19/02/12 08:55 Filed in: Money
When Gordon Brown was Chancellor of the Exchequer he banished Britannia from our coinage. His reason was apparently that he felt that she was a symbol of Britain’s former colonial power. Nothing could be further from the truth. The first coins with Britannia on them were issued by the Romans when they were the colonial power in Britain. If we choose to sing Rule Britannia! we should remember that the proud boast that ‘Britons never, never shall be slaves’ is rather ironic – when Britannia appeared, her people were enslaved. Incidentally, the is an alternative version: ‘Britons never, never, never shall be marri-ed to a merma-ed at the bottom of the deep blue sea.’
I do not wish to make light of the question of slavery. Along with the opium wars, it is one of the great blots on or country’s history. However, Britannia does not embody our colonial history but everything, good or bad, in our history. It is time to recall her to her proper place on coins of the realm.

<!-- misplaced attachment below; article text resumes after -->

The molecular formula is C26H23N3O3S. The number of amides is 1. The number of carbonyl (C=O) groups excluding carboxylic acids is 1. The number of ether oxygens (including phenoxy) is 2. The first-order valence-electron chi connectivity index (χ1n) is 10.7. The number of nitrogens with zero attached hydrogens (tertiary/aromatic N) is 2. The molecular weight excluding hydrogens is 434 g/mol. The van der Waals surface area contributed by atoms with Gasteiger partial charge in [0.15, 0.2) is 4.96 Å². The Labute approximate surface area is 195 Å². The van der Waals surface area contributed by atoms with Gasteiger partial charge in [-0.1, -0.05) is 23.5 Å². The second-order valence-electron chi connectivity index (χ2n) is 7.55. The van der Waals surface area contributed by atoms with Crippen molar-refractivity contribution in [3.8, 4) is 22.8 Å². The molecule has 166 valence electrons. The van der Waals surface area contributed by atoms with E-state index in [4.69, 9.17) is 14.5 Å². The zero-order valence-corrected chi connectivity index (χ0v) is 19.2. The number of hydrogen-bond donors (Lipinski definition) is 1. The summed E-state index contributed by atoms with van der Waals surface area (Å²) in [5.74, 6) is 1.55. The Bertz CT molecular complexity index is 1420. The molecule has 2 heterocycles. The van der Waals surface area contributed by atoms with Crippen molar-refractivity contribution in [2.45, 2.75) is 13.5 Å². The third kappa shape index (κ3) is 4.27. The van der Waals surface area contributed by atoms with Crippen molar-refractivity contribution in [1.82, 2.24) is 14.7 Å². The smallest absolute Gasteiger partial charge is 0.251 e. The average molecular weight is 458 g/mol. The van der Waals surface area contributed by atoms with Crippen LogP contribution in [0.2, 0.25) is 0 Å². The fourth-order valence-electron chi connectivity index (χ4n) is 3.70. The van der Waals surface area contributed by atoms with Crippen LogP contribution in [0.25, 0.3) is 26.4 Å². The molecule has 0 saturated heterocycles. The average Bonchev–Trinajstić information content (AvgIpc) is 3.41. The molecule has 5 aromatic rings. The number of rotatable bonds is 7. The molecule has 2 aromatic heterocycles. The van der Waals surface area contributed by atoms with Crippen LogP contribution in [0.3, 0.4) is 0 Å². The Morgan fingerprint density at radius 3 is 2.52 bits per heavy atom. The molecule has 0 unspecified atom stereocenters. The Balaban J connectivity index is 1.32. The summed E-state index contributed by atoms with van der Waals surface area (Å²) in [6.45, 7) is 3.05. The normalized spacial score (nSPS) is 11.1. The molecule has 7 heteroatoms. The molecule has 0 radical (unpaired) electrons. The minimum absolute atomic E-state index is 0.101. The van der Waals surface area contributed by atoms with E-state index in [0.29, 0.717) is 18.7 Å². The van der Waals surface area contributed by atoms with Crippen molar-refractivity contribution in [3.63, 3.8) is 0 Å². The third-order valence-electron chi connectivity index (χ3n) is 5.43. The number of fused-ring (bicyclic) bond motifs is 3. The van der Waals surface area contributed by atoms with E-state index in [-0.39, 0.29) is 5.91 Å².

I have a particular interest in Britannia’s fate. My father contracted polio when I was about four and was thereafter confined to a wheelchair. When I looked at Britannia on the reverse of pennies, I mistook the her shield for the wheel of a wheelchair and the union flag with which it was emblazoned for the spokes. Clearly, she, like my father, could not walk. Even at the age of five or six I could see that the perspective wasn’t right but who was I to argue with the Master of the Royal Mint?
Le Figaro tells us (see here) that there will be a ‘Golden Rule’ to ensure that Euro Zone deficits are reduced. Who do we know who was famous for his Golden Rule? Why, Gordon Brown, of course, who did so much to destroy the British economy. He spoke of prudence while displaying great financial recklessness. Let us hope that this rule is more reliable than his.